on January 20, 2014 - 5:15 PM
, updated January 21, 2014 at 8:24 PM
Federal health care reforms are triggering dramatic changes in the health insurance arena. David W. Anderson is president and chief executive officer of HealthNow New York, parent company of BlueCross BlueShield of Western New York. He assumed the duties about six months ago. Anderson sat down with The Buffalo News’ Brian Meyer.
Brian Meyer: Discuss the early impacts of “Obamacare.”
David W. Anderson: The early phases for us started about 2½ years ago. The market- effect phases that we’re seeing now, which is mostly centered around the exchanges, are just coming up to the market now ... We are on the exchanges in both Western and Eastern New York. We have seen some new enrollment. Fortunately, the New York exchange models have worked pretty well by comparison to some of the federal exchange models ... But really, it’s just a little bit early to know just how it’s going to play out.
BM: You see insurers who have not been in this market before. More competition. How do you think that’s going to affect the big insurers – the ones who have had a real hold on this marketplace?
DA: Any market like ours welcomes competition. I think that, in the end, it is good for all of us and makes us better companies. The competition has really only existed on the exchange for the new entrants ... We have seen actually an increase (of more than 2,100) in our enrollment through the exchanges ... So I think that our experience as one of the longer-term players in the market is that we are getting more than our fair share.
BM: Talk about the challenge of walking the line between trying to control costs and preserve or perhaps even enhance services.
DA: There’s an interesting phenomenon in health care. And that is that higher quality almost always actually saves money. One of the things that we’re working with is how do we connect in a more effective way to increase the quality of care. To help eliminate unnecessary and duplicative care, such that we can control the costs that way.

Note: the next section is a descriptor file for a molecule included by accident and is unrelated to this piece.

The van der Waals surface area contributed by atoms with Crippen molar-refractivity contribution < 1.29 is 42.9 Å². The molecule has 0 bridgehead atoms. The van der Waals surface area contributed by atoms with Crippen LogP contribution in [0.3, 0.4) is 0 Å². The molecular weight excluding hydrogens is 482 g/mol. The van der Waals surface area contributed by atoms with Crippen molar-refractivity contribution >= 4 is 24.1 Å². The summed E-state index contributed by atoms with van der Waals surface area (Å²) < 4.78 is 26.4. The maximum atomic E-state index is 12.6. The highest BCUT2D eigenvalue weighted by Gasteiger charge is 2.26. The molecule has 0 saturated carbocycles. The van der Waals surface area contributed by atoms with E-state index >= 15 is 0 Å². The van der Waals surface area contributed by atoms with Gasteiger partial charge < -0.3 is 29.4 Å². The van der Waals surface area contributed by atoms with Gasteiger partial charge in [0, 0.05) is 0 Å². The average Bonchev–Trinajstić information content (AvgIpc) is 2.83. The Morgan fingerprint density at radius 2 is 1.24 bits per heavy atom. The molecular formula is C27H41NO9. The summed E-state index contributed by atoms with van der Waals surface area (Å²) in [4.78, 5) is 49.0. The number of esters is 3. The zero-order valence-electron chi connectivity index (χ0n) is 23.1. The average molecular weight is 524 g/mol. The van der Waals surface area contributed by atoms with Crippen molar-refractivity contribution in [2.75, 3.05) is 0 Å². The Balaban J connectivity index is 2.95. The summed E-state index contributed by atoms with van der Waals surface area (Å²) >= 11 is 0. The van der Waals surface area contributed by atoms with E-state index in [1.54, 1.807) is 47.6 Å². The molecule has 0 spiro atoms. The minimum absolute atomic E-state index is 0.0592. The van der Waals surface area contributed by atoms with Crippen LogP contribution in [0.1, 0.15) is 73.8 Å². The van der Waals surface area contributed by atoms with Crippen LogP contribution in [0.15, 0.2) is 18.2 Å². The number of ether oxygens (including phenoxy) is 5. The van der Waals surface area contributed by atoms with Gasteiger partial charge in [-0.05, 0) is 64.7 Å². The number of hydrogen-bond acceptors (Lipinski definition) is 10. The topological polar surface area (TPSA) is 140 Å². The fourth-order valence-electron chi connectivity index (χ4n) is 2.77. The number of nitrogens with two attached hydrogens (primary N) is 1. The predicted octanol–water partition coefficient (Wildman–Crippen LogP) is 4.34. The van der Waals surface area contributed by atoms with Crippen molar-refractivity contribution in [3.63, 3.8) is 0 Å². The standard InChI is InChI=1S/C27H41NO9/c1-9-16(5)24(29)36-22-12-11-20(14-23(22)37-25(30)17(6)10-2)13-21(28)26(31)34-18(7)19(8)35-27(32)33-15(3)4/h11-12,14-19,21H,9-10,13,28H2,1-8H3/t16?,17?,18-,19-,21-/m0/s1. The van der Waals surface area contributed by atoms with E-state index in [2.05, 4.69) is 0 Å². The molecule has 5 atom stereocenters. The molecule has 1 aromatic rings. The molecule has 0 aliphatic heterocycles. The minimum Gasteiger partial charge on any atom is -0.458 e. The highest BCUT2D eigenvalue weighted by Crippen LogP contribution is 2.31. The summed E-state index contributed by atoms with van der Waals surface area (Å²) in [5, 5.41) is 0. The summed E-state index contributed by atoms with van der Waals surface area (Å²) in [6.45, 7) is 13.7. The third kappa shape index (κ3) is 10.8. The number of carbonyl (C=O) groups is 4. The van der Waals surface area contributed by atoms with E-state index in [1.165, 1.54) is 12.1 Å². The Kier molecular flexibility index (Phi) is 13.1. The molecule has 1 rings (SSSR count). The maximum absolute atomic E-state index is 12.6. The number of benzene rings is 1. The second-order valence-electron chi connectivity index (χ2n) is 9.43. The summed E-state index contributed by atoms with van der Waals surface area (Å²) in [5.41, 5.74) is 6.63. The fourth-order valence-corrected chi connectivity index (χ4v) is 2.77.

BM: People are worried. You look at health care costs. Virtually every year, those costs are higher than the rate of inflation.
DA: And that process is not sustainable. Part of the reason the conversations (that we’re having with health providers) are happening ... is because it is known that unless we can get medical costs’ inflation down to a normalized rate of the rest of our economy, that it’s simply not sustainable. And that is the sole purpose of redefining the relationships between us and the health care providers.
BM: Looking ahead over the next year ... what kind of (rate) projections are we looking at?
DA: Initially, there has been a little bit of bump, because we are bringing many, many people into the system because of health care reforms that weren’t there before. So that naturally has to be paid for somehow. ... However, the actual per-member, per-month cost is where the focus needs to be. And we know that we have to get that down to a more rationalized level of inflation. That’s just job No. 1 for us, and we expect that to get down into that level in the years to come.
BM: But not in 2014?
DA: Not in 2014.
BM: Do we know what those rate increases will be going forward later in the year?
DA: It would depend on the specific regional area that you’re in, the nature of the product that you would have. It’s very difficult to generalize that. But health care reform just in and of itself, by bringing people into the system that weren’t there before, by redefining what essential benefits are, the additional taxes related to the uninsured, if you add those up, add somewhere between 2 and 3 percent to what would be a normalized increase in premiums.
BM: The developments that we’re seeing on the Buffalo Niagara Medical Campus ... what impact does that infrastructure have on health care costs and the job you face as an insurer?
DA: Ultimately, we believe that the campus-type of format can help with costs because of an interrelated process for data processing and the way that we can begin to work the relationships at each point of the health care delivery system. A more unified approach ... will allow us to control costs, and we expect will increase quality as well over time.